With an empty lot in the center of Austin, Texas, developer duo Steven Radke and Ryan Vinson joined forces with Dick Clark + Associates to design an exciting, modern residence worthy of the vibrant neighborhood it was injected into. The most critical appeal of the urban infill project was the "Austin-centric" location. The Zilker neighborhood, in the heart of Austin, embodies the true spirit of the city—it is bikeable to downtown, and walkable to Zilker park and music festivals. "Austin," reflects Radke, "is a town on the forefront of technology with a culture that is very intellectual. Residents embrace individuality, and want to make their own statement—much the same as modern architecture." Curating a home that would fit into the fabric of this dynamic neighborhood was the fundamental objective of Vinson and Radke. From the beginning, they dedicated a deep personal commitment to the project, adopting an "owner’s mentality" by thinking intimately and personally about what they would value in a home if they were to move in. They felt it was valuable to respond not only to the neighborhood as it exists now, but also to the direction it is moving towards.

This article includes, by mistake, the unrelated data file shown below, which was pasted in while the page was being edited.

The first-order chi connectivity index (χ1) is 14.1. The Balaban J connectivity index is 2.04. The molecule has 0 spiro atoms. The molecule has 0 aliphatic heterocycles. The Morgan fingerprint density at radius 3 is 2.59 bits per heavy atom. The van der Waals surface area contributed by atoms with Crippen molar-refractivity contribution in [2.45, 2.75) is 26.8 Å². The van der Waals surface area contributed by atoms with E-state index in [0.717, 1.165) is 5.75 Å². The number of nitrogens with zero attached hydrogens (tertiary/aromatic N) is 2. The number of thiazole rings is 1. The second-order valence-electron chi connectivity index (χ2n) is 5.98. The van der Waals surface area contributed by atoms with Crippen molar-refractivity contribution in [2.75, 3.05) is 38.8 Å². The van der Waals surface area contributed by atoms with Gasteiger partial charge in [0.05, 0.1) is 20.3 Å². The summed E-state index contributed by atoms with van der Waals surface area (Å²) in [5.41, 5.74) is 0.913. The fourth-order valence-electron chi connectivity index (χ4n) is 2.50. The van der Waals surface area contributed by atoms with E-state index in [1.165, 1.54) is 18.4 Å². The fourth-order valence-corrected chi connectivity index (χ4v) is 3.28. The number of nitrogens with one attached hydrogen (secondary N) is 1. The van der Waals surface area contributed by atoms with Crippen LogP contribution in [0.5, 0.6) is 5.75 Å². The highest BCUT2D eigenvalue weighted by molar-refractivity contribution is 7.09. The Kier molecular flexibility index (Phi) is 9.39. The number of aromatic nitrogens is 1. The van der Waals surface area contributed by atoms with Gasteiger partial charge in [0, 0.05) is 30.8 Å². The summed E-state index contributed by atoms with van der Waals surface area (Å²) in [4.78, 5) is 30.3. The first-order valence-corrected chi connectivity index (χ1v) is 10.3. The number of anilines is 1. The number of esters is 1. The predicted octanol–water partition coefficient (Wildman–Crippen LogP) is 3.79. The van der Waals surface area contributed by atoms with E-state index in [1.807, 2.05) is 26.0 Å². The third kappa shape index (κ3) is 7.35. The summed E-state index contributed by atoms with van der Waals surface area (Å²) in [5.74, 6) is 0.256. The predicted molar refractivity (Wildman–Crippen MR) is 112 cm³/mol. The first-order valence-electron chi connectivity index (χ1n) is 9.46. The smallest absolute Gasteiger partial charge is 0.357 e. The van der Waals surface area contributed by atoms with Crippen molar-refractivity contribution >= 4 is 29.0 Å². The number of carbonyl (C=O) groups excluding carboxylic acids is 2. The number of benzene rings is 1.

The home, built with clear midcentury-modern influences, integrated versatile Marvin windows and doors to complement the clean lines and warmth of design. The contemporary Marvin products were used not just to introduce natural light, but also to wash a ceiling or wall, capturing the warmth of that light throughout the interior space. "Since the spaces we build...are smaller," says Radke, "light becomes a critical factor in how those spaces interact with the people in them." Marvin Direct Glaze Rectangles, Corner Windows, Ultimate Inswing French Doors, and Multi-Slide Doors were integrated into the design, all with Ebony exterior cladding. The Marvin Multi-Slide Doors span an impressive 32 feet separating the living room and backyard. The three-panel door assemblies minimize sight lines and frames, while maximizing unobstructed glass. The doors can be opened to double the usable living area of the home, and closed for privacy and separation, while still maintaining the visual connection to the outdoors. Chosen for their quality, flexibility, and aesthetics, Marvin windows and doors helped create living spaces that were generous and comfortable—spaces where people would want to, simply, enjoy life in.
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